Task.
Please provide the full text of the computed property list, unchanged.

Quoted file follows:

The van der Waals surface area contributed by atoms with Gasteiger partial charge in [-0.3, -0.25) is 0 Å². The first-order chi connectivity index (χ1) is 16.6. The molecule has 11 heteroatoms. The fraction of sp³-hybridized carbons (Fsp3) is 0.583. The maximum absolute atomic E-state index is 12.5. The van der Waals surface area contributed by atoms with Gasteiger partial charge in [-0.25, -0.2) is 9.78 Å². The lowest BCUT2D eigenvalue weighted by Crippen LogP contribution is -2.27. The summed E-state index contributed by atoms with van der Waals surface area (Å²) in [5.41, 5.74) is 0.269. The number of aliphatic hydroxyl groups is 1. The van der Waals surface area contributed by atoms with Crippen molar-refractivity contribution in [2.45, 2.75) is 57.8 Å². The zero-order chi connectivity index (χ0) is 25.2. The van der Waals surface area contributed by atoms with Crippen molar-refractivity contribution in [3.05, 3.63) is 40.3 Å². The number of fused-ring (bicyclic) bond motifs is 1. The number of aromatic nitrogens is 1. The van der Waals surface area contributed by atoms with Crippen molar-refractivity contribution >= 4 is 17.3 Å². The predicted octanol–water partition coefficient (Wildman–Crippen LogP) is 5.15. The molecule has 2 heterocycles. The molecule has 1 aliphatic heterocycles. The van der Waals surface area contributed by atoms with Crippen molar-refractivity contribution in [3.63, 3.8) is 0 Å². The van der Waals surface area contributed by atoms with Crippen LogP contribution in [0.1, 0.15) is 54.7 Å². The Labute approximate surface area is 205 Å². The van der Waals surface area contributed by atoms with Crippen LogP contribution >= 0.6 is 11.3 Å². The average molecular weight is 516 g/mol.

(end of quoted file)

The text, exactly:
The van der Waals surface area contributed by atoms with Gasteiger partial charge in [-0.3, -0.25) is 0 Å². The first-order chi connectivity index (χ1) is 16.6. The molecule has 11 heteroatoms. The fraction of sp³-hybridized carbons (Fsp3) is 0.583. The maximum absolute atomic E-state index is 12.5. The van der Waals surface area contributed by atoms with Gasteiger partial charge in [-0.25, -0.2) is 9.78 Å². The lowest BCUT2D eigenvalue weighted by Crippen LogP contribution is -2.27. The summed E-state index contributed by atoms with van der Waals surface area (Å²) in [5.41, 5.74) is 0.269. The number of aliphatic hydroxyl groups is 1. The van der Waals surface area contributed by atoms with Crippen molar-refractivity contribution in [2.45, 2.75) is 57.8 Å². The zero-order chi connectivity index (χ0) is 25.2. The van der Waals surface area contributed by atoms with Crippen molar-refractivity contribution in [3.05, 3.63) is 40.3 Å². The number of fused-ring (bicyclic) bond motifs is 1. The number of aromatic nitrogens is 1. The van der Waals surface area contributed by atoms with Crippen molar-refractivity contribution >= 4 is 17.3 Å². The predicted octanol–water partition coefficient (Wildman–Crippen LogP) is 5.15. The molecule has 2 heterocycles. The molecule has 1 aliphatic heterocycles. The van der Waals surface area contributed by atoms with Crippen molar-refractivity contribution in [3.63, 3.8) is 0 Å². The van der Waals surface area contributed by atoms with Crippen LogP contribution in [0.1, 0.15) is 54.7 Å². The Labute approximate surface area is 205 Å². The van der Waals surface area contributed by atoms with Crippen LogP contribution >= 0.6 is 11.3 Å². The average molecular weight is 516 g/mol.